The Small Business Roundtable includes six associations representing self-employed workers, women, and entrepreneurs from black and Asian/Pacific Islander communities.
As small business concerns are threatened to become lost amid other Congressional and White House priorities, six associations have united to better promote the role of their members in the American economy.
The Small Business Roundtable, launched last week, is designed to “advocate for policies that foster American entrepreneurship,” said Todd McCracken, president and CEO of the National Small Business Association (NSBA), in a statement. By joining forces, SBR hopes to give the member associations a “more cohesive voice on public policy [and] allow small business leaders a place to share information and increase their influence.”
The group’s six founding members are NSBA, the Small Business & Entrepreneurship Council (SBE Council), the National Association for the Self-Employed, National Association of Women Business Owners, the U.S. Black Chambers, and the Asian/Pacific Islander American Chamber of Commerce & Entrepreneurship (National ACE).
“The roundtable amplifies those goals and amplifies the voice with which we’re talking about those goals.”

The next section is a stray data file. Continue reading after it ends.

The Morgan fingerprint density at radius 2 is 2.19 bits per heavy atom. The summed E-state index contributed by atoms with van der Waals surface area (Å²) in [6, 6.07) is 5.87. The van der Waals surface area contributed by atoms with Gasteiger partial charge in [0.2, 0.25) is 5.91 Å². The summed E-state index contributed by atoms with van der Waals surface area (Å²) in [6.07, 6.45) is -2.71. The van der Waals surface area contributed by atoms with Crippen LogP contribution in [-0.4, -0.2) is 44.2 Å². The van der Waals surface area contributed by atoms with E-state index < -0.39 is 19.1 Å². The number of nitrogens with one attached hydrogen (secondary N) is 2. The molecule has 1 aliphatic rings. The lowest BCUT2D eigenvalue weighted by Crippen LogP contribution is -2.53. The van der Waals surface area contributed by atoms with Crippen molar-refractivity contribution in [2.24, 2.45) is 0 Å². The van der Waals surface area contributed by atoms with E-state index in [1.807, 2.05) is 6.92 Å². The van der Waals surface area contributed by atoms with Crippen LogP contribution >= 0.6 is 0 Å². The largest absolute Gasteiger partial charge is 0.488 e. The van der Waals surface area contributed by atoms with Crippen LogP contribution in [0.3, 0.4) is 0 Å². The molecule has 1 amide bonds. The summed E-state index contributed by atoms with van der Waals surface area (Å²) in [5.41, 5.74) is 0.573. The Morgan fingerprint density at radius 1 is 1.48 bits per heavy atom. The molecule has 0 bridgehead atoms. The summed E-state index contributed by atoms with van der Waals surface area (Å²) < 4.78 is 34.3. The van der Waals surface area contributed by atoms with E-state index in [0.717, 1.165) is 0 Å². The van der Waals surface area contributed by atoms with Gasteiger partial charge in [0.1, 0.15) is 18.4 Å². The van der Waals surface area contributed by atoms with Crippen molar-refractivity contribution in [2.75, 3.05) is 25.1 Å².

NSBA already advocates on behalf of its members, but VP of Public Affairs Molly Day said that a consortium of groups can help provide better visibility to the concerns of small businesses around issues such as infrastructure, healthcare, and automation. “Our belief is that [SBR] amplifies those goals and amplifies the voice with which we’re talking about those goals,” she said. “I think it expands our footprint a bit, bringing some different players to the mix.”
To that point, the Roundtable brought in a number of identity-related groups to be among its founding members. “All too often, Asian and Pacific Islander Americans are left out of policy-making discussions,” said Chiling Tong, president and CEO of National ACE, in a statement. “National ACE looks forward to providing critical input to ensure the needs our communities’ small businesses are met and that the next generation of millennial entrepreneurs have the resources they need to succeed.”
That inclusiveness, Day said, was essential for understanding the scope of concerns in the small business arena both for SBR and NSBA. “There are unique goals and unique challenges that different diverse populations face,” she said. “This allows us to be more in tune to some of the challenges they’re facing, so that we can then work with our membership on that as well.”
Though SBR hasn’t announced a set of specific policy goals, it arrives under some concern that the White House and Congress are giving the small business community short shrift. For instance, this year the Trump administration proposed a 25 percent budget cut for the Small Business Administration, and though the final budget that passed Congress and was signed by President Trump preserved SBA’s funding, it left unresolved matters such as employer liability for subcontractors, a pressing issue in the small business community.
“Meaningful action on the real small business policy agenda oftentimes takes a back seat to rhetoric or narrow special interests,” said Karen Kerrigan, SBR chair and president and CEO of SBE Council. “SBR plans to transform that narrative.”